She realized she was staring and turned to look out of the passenger side window. She also realized Officer Gonzalez had not yet answered her question.
“You wanna tell me what’s in the car?”
Vicky turned back to her with surprise. Damn, was she that obvious?
“Wh-what do you mean? I was j-just w-wondering if any of my stuff might be missing. I mean, I have my purse, my cell—”
“You wanna tell me what’s in the car or not?”
The woman silenced her. She couldn’t think of an answer. She didn’t know if she could trust her. Was she talking to Officer Gonzalez, who was a cop, or the nice woman who’d kept an eye on her all evening and was kind enough to drive her home? Were they one in the same?
“N-nothing’s in the car. I w-was just worried about it.”
The woman nodded her head. It was the last thing either of them said. She hated lying to the woman, but she was a cop for god’s sake.
She did manage to give her some directions once they arrived in Brodheadsville, and five minutes later she was stepping from the car and hurrying up the porch steps to her front door. Dylan wrenched the door open before she could reach for the doorbell. He pulled her into a fierce hug and she clung to his wire thin frame for a moment. When she looked up into his handsomely chiseled face, she noticed he was looking at the cop car and the tall woman standing beside it.
“Shit! I was worried shitless! Are you okay? What happened?”
“I tried to call—”
“Damn, that was you? I didn’t recognize the number! I was calling all over the place trying to find you! There’s like a hundred messages on your cell!”
“It’s in the car and the car is totaled.”
She could feel Officer Gonzalez’s intense gray eyes on them, watching closely.
“Totaled! What happened?!”
“Ms. Longman, I’m gonna get going.”
She turned to that deep voice and watched as she folded her tall frame back into the vehicle. She left Dylan’s side to hurry to the driver’s side of the car. The officer rolled down the window.
“Thanks so much, Officer—”
“Taegan. Call me Tae.”
She smiled a little, “thanks Tae.”
“Yea, I’ll see you.”
Tae watched her for a moment longer, those stormy eyes piercing right through her, before she drove off. She didn’t know why she was feeling shamed and a little angry because she’d been forced to lie. She was also feeling a little…she didn’t know what.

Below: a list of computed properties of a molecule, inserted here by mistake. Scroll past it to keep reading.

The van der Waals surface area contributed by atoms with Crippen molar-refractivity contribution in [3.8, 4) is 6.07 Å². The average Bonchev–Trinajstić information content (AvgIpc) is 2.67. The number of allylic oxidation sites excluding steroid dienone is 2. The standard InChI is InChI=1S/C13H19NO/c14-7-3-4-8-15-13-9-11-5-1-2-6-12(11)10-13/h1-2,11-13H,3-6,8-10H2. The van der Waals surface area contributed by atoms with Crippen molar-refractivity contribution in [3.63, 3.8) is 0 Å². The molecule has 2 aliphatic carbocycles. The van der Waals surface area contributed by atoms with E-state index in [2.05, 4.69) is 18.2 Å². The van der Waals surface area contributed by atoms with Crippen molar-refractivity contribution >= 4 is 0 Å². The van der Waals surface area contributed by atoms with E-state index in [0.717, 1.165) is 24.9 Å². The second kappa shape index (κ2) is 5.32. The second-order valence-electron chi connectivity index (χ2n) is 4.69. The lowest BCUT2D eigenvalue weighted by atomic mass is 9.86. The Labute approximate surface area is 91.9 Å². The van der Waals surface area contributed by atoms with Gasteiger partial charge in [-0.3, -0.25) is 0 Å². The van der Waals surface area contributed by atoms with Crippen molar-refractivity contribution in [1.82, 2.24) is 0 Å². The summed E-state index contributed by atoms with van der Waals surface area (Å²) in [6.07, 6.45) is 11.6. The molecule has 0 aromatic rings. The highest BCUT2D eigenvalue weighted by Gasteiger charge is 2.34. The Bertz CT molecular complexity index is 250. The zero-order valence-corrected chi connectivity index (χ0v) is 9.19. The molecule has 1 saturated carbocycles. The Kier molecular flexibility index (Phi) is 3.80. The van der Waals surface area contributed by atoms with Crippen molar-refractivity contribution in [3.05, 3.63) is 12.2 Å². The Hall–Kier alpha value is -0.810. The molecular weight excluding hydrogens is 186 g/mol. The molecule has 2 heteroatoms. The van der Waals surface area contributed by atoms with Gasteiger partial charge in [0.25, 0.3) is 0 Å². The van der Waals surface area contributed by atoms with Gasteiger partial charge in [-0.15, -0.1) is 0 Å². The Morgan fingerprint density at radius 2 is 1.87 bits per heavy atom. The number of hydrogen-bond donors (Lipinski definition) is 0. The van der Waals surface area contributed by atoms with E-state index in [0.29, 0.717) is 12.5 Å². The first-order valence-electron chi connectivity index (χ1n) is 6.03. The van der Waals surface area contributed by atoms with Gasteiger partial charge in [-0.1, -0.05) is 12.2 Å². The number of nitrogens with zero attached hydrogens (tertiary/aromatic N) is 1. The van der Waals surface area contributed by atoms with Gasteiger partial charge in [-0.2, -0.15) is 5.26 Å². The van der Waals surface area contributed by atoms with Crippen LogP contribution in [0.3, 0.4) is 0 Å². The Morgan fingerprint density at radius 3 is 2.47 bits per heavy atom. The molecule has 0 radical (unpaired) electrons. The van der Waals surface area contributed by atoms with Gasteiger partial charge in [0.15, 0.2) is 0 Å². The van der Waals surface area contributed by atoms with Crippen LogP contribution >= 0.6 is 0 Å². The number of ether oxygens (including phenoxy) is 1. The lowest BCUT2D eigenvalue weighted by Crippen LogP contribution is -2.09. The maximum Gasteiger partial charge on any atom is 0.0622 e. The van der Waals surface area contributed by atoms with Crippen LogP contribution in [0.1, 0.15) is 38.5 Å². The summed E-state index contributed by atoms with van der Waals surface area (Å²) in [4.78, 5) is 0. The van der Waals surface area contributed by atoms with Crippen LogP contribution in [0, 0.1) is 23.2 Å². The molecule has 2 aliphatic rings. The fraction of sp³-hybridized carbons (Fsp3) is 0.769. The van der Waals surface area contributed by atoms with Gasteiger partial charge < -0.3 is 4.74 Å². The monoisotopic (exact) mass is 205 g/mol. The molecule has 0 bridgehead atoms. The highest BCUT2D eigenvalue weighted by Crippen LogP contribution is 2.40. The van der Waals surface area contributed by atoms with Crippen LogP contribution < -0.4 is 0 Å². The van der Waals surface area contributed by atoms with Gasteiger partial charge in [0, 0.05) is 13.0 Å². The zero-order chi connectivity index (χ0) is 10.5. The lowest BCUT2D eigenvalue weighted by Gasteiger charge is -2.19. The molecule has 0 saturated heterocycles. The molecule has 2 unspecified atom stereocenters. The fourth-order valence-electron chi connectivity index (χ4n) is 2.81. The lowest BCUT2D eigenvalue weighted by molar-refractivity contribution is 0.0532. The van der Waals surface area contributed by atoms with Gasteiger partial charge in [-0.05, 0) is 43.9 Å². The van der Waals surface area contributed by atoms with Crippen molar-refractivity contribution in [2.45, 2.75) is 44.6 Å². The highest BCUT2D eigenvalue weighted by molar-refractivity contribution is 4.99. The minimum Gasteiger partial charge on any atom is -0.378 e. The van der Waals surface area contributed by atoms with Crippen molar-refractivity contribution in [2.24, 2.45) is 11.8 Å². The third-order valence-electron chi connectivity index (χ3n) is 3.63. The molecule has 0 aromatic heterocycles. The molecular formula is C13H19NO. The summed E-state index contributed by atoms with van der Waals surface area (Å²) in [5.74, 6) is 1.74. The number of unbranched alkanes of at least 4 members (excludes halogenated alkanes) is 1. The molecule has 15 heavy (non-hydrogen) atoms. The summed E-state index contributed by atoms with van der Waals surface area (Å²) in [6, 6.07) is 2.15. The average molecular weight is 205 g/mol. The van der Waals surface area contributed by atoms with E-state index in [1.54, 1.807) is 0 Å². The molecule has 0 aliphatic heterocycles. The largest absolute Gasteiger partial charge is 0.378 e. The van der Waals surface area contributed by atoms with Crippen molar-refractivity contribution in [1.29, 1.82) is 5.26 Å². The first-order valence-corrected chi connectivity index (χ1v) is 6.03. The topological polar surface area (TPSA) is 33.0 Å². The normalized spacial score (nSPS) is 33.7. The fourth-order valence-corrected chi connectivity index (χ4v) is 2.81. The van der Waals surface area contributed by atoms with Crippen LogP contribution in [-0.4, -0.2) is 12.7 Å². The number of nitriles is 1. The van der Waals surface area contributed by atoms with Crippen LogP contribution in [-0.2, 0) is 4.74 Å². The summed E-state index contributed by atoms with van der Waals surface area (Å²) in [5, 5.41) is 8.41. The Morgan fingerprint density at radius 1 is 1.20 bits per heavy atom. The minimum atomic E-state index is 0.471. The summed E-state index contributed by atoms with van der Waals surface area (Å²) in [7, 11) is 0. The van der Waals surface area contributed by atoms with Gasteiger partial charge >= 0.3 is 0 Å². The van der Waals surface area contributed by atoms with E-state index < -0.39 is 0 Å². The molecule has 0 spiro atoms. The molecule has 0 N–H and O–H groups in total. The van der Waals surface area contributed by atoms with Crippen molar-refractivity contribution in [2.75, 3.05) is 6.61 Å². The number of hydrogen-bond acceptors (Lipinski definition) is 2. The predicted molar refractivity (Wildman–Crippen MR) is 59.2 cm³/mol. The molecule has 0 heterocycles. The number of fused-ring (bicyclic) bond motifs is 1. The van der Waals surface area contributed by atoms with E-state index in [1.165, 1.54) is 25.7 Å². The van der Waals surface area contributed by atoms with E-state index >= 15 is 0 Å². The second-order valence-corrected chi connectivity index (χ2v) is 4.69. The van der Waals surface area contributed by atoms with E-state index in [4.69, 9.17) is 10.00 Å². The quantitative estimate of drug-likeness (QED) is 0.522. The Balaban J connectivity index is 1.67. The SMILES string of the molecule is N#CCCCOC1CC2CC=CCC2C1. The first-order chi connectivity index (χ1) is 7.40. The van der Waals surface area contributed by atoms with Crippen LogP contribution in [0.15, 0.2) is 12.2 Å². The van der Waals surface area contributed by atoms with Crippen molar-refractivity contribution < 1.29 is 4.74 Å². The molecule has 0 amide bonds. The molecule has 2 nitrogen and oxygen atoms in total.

“Jesus Vi, where the fuck is it?”
She turned back to Dylan, shaking her head to clear it as she made her way into the house.
“I don’t have it Dylan. It’s in the car and they towed the car.”
“I don’t know.”
He seemed almost dumbfounded by the response.
“You’re carrying a pound of uncut, Columbian coke and you don’t know where the fuck it is?”
She dug the card out of the leather bomber’s deep pocket, suddenly realizing she still wore Tae’s coat. She shoved the card at him.
“Here. Now, if you don’t mind, I’m fucking whipped after almost being killed and thrown in jail. I’m going to bed.”
She ignored him, heading up the stairs to the master bedroom. Thirty minutes later, after a very hot shower, she was curled up in bed, her back to him. She was still processing how annoyed she was with him as she fell into a deep, exhausted sleep.
Two days later, after many attempts to get access to her vehicle without any success, she sat on a hard, cold chair in a police station in New Jersey. She had canceled her classes for the rest of the week, had soaked her aching body for hours on end the day before, had faced chastisement from her insurance company about defensive driving…and now she sat here, a little anxious, the leather bomber draped across her lap, waiting to see Officer Gonzalez…Tae.
The woman had been on her mind for the last two days. She wasn’t sure why. Probably because she’d been so nice at the scene? Probably because the lie was still stuck in her throat? She didn’t know. But she couldn’t hold on to the woman’s jacket forever, so here she was…waiting. It had only been 15 minutes and she was ready to bolt! She laughed at herself silently.
She stood and approached the woman sitting behind the front desk.
The woman barely looked up at her. “Down the hall, turn right, fourth room on the left.”
She nodded, making her way down a rather poorly lit corridor. She always imagined a police station would be busier, but then it was pretty late in the evening. She couldn’t drag her beleaguered body out of bed any earlier and it was amazing she’d made it at all. Dylan had refused to drive her, loaning her his car instead. It had taken almost an hour and a half to drive the 30 miles to the station, her hands shaking the entire way. Friends told her the reaction was normal, post traumatic stress or something of the sort. It would pass, they assured canlı kaçak bahis her. She hoped so.
Anyway, it turned out Officer Gonzalez worked the night shift tonight anyway. So, although it was 9pm, Tae had only been on duty for two hours. And luckily she hadn’t left the station yet.